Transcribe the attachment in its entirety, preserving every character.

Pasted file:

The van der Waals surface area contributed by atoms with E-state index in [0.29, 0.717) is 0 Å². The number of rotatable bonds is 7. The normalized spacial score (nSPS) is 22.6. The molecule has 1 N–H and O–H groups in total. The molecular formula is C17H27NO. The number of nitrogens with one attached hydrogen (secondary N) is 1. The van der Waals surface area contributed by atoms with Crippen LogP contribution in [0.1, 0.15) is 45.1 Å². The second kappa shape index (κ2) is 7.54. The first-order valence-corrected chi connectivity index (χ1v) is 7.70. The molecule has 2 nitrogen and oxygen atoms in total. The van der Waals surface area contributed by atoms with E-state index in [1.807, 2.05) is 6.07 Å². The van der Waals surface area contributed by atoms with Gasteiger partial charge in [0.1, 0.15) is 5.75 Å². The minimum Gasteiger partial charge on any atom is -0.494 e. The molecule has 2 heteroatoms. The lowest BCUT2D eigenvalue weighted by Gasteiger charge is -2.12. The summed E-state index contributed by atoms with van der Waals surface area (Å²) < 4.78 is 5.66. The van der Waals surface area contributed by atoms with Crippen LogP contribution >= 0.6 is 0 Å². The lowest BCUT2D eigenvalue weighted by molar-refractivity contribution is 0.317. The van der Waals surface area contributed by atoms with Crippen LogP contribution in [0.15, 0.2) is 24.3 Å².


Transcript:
The van der Waals surface area contributed by atoms with E-state index in [0.29, 0.717) is 0 Å². The number of rotatable bonds is 7. The normalized spacial score (nSPS) is 22.6. The molecule has 1 N–H and O–H groups in total. The molecular formula is C17H27NO. The number of nitrogens with one attached hydrogen (secondary N) is 1. The van der Waals surface area contributed by atoms with Crippen LogP contribution in [0.1, 0.15) is 45.1 Å². The second kappa shape index (κ2) is 7.54. The first-order valence-corrected chi connectivity index (χ1v) is 7.70. The molecule has 2 nitrogen and oxygen atoms in total. The van der Waals surface area contributed by atoms with E-state index in [1.807, 2.05) is 6.07 Å². The van der Waals surface area contributed by atoms with Gasteiger partial charge in [0.1, 0.15) is 5.75 Å². The minimum Gasteiger partial charge on any atom is -0.494 e. The molecule has 2 heteroatoms. The lowest BCUT2D eigenvalue weighted by Gasteiger charge is -2.12. The summed E-state index contributed by atoms with van der Waals surface area (Å²) < 4.78 is 5.66. The van der Waals surface area contributed by atoms with Crippen LogP contribution >= 0.6 is 0 Å². The lowest BCUT2D eigenvalue weighted by molar-refractivity contribution is 0.317. The van der Waals surface area contributed by atoms with Crippen LogP contribution in [0.15, 0.2) is 24.3 Å².